I was reading an article in the paper today about the trial going on in Chicago of Publisher Conrad Black. He stands accused of bilking $84 million (chump change) from the Hollinger International Newspaper chain through what has been called "a conspiracy to defraud one of the worlds largest newspaper chains." It appears that they had sold phony and fraudulent non-compete clauses and just happened to pocket the money rather than give it back to the company. Another new low in the ethics of business and a clear "declaration of greed". Definitely adds new meaning to the "go big or go home" mantra!
Anyway, there was an interesting discussion about how the defense attorney was able to get Gov. Jim Thompson (Ex. Governor of the great state of Illinois), a witness for the prosecution, emotionally involved on the stand. Great defense attorneys know how to "pick" at a witness and provoke them into getting emotional because they are likely to reveal information that they know (intellectually) they shouldn't. Great cross examiners know, that to get what they need, they have to break down the "intellectual barrier" and get emotions to take over.
In our training we often refer to the need to get your prospect "emotionally involved". As long as your prospect remains in an "intellectual state" they will be guarded in what they will reveal to you. Intellectually, they know there are certain things they shouldn't say, but when they get "emotional" they can't help themselves. That's also why most good defense attorneys won't let their clients take the stand, for fear that they "slip" into that emotional state and cut their own throat (like in the movie "A few good men" where Tom Cruise gets Jack Nicholson to "spill the beans).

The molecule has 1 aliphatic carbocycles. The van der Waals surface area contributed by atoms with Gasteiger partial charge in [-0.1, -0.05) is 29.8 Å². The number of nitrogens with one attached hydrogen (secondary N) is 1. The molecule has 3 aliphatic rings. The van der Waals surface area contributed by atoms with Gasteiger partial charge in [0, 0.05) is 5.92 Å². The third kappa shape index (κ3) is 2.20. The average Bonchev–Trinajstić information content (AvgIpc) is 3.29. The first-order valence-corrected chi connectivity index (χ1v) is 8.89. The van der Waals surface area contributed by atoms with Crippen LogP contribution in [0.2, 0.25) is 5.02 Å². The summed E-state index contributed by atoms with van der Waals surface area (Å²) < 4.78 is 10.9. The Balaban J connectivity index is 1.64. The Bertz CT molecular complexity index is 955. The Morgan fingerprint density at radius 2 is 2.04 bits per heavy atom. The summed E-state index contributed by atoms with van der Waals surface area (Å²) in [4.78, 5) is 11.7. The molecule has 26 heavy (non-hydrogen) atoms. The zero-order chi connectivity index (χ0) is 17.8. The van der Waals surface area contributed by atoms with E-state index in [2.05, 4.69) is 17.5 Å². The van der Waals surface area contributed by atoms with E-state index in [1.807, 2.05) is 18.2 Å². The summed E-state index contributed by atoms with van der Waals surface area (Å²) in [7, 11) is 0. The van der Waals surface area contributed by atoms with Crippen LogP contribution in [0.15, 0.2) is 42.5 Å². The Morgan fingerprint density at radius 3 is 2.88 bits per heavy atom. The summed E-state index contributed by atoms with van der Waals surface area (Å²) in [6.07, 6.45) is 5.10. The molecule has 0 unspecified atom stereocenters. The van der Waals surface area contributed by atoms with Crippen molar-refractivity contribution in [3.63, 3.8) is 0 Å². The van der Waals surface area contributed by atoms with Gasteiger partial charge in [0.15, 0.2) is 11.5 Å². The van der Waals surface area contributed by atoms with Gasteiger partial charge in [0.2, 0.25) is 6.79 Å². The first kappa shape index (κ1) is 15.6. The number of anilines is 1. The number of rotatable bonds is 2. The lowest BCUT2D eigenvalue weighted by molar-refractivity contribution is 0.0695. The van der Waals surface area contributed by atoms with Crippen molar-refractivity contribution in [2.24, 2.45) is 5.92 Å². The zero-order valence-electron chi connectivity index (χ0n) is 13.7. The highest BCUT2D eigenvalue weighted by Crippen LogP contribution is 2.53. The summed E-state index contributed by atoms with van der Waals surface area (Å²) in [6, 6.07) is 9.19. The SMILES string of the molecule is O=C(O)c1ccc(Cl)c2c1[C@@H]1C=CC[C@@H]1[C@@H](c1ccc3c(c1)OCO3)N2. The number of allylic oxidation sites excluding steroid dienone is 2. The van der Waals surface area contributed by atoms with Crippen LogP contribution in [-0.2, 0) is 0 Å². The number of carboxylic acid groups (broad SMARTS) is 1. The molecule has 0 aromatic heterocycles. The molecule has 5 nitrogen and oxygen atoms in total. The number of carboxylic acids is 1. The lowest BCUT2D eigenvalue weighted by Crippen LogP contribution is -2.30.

This strategy will help our clients avoid intellectual discussions about "products and services" or "quality and delivery" and get them to focus on discussions about "client/business" problems. By focusing on key business problems that are "emotionally charged, you are much more likely to get your prospect to slip from their protected "intellectual state" and slide into their "emotional state". Once there, they are much more likely to provide information that will help you sell them. Information like:
"Our deliveries have been late", or "they are out of stock".
"I hate their rep" or "they have to many rejects and poor quality control"
Getting them emotional by asking problem questions is a good start but then you need to have the patience to not say,"we can fix that", but rather, "tell me more about the problem". Drilling down and getting more information will not only get them emotional but might get you information that no one else has. That might be exactly what you need to be able to "differentiate" your offer from the competition.
Action Step: Create a list of "business problem" or "motive" questions to ask the different types of prospects you call on. Practice with an internal partner and "role play" your questions and responses.